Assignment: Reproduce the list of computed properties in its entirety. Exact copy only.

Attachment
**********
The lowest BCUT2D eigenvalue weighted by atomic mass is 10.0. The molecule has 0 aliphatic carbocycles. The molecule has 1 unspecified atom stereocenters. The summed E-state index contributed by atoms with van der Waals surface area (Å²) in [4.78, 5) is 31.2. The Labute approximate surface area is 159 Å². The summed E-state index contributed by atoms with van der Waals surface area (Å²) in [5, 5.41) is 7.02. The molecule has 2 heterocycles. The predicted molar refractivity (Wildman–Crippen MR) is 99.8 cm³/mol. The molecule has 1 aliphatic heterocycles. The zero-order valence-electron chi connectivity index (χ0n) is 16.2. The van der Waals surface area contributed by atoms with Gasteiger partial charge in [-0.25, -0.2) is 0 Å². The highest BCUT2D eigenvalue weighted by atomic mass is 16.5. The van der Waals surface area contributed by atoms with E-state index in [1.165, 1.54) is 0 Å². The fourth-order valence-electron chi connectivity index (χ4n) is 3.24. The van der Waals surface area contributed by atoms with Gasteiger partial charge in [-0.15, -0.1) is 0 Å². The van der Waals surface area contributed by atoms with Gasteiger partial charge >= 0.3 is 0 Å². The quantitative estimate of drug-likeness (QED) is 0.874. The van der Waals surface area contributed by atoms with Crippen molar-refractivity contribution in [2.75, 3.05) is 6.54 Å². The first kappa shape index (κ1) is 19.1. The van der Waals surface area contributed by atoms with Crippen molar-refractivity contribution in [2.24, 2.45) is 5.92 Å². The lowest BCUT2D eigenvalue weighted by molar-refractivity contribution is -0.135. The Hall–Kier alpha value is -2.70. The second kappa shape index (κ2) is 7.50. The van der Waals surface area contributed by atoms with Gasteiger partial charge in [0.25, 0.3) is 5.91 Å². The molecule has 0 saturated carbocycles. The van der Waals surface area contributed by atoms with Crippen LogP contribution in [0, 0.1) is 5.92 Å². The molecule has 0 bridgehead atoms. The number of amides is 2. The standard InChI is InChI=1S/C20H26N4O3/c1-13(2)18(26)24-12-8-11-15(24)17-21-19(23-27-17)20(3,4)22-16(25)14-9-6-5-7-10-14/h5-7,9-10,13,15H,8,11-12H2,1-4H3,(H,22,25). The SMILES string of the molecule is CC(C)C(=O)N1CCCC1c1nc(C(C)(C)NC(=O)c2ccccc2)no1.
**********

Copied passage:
The lowest BCUT2D eigenvalue weighted by atomic mass is 10.0. The molecule has 0 aliphatic carbocycles. The molecule has 1 unspecified atom stereocenters. The summed E-state index contributed by atoms with van der Waals surface area (Å²) in [4.78, 5) is 31.2. The Labute approximate surface area is 159 Å². The summed E-state index contributed by atoms with van der Waals surface area (Å²) in [5, 5.41) is 7.02. The molecule has 2 heterocycles. The predicted molar refractivity (Wildman–Crippen MR) is 99.8 cm³/mol. The molecule has 1 aliphatic heterocycles. The zero-order valence-electron chi connectivity index (χ0n) is 16.2. The van der Waals surface area contributed by atoms with Gasteiger partial charge in [-0.25, -0.2) is 0 Å². The highest BCUT2D eigenvalue weighted by atomic mass is 16.5. The van der Waals surface area contributed by atoms with E-state index in [1.165, 1.54) is 0 Å². The fourth-order valence-electron chi connectivity index (χ4n) is 3.24. The van der Waals surface area contributed by atoms with Gasteiger partial charge in [-0.15, -0.1) is 0 Å². The van der Waals surface area contributed by atoms with Gasteiger partial charge >= 0.3 is 0 Å². The quantitative estimate of drug-likeness (QED) is 0.874. The van der Waals surface area contributed by atoms with Crippen molar-refractivity contribution in [2.75, 3.05) is 6.54 Å². The first kappa shape index (κ1) is 19.1. The van der Waals surface area contributed by atoms with Crippen molar-refractivity contribution in [2.24, 2.45) is 5.92 Å². The lowest BCUT2D eigenvalue weighted by molar-refractivity contribution is -0.135. The Hall–Kier alpha value is -2.70. The second kappa shape index (κ2) is 7.50. The van der Waals surface area contributed by atoms with Gasteiger partial charge in [0.25, 0.3) is 5.91 Å². The molecule has 0 saturated carbocycles. The van der Waals surface area contributed by atoms with Crippen LogP contribution in [0, 0.1) is 5.92 Å². The molecule has 0 bridgehead atoms. The number of amides is 2. The standard InChI is InChI=1S/C20H26N4O3/c1-13(2)18(26)24-12-8-11-15(24)17-21-19(23-27-17)20(3,4)22-16(25)14-9-6-5-7-10-14/h5-7,9-10,13,15H,8,11-12H2,1-4H3,(H,22,25). The SMILES string of the molecule is CC(C)C(=O)N1CCCC1c1nc(C(C)(C)NC(=O)c2ccccc2)no1.